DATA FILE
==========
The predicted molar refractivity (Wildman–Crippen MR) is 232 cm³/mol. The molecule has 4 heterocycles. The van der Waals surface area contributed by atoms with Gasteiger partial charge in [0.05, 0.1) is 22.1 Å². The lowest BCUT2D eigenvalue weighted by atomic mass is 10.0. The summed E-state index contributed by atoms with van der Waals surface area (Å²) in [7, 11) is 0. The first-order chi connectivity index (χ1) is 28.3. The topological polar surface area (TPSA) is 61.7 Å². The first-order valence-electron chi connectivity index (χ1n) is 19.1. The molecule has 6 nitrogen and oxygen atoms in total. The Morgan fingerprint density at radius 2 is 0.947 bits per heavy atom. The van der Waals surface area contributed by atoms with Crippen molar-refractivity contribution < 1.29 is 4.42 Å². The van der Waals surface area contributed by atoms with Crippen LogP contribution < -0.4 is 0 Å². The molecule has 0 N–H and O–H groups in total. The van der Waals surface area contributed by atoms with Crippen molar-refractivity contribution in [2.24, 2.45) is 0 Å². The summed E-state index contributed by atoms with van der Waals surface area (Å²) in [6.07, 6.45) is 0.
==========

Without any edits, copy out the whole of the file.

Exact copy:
The predicted molar refractivity (Wildman–Crippen MR) is 232 cm³/mol. The molecule has 4 heterocycles. The van der Waals surface area contributed by atoms with Gasteiger partial charge in [0.05, 0.1) is 22.1 Å². The lowest BCUT2D eigenvalue weighted by atomic mass is 10.0. The summed E-state index contributed by atoms with van der Waals surface area (Å²) in [7, 11) is 0. The first-order chi connectivity index (χ1) is 28.3. The topological polar surface area (TPSA) is 61.7 Å². The first-order valence-electron chi connectivity index (χ1n) is 19.1. The molecule has 6 nitrogen and oxygen atoms in total. The Morgan fingerprint density at radius 2 is 0.947 bits per heavy atom. The van der Waals surface area contributed by atoms with Crippen molar-refractivity contribution < 1.29 is 4.42 Å². The van der Waals surface area contributed by atoms with Crippen LogP contribution < -0.4 is 0 Å². The molecule has 0 N–H and O–H groups in total. The van der Waals surface area contributed by atoms with Crippen molar-refractivity contribution in [2.24, 2.45) is 0 Å². The summed E-state index contributed by atoms with van der Waals surface area (Å²) in [6.07, 6.45) is 0.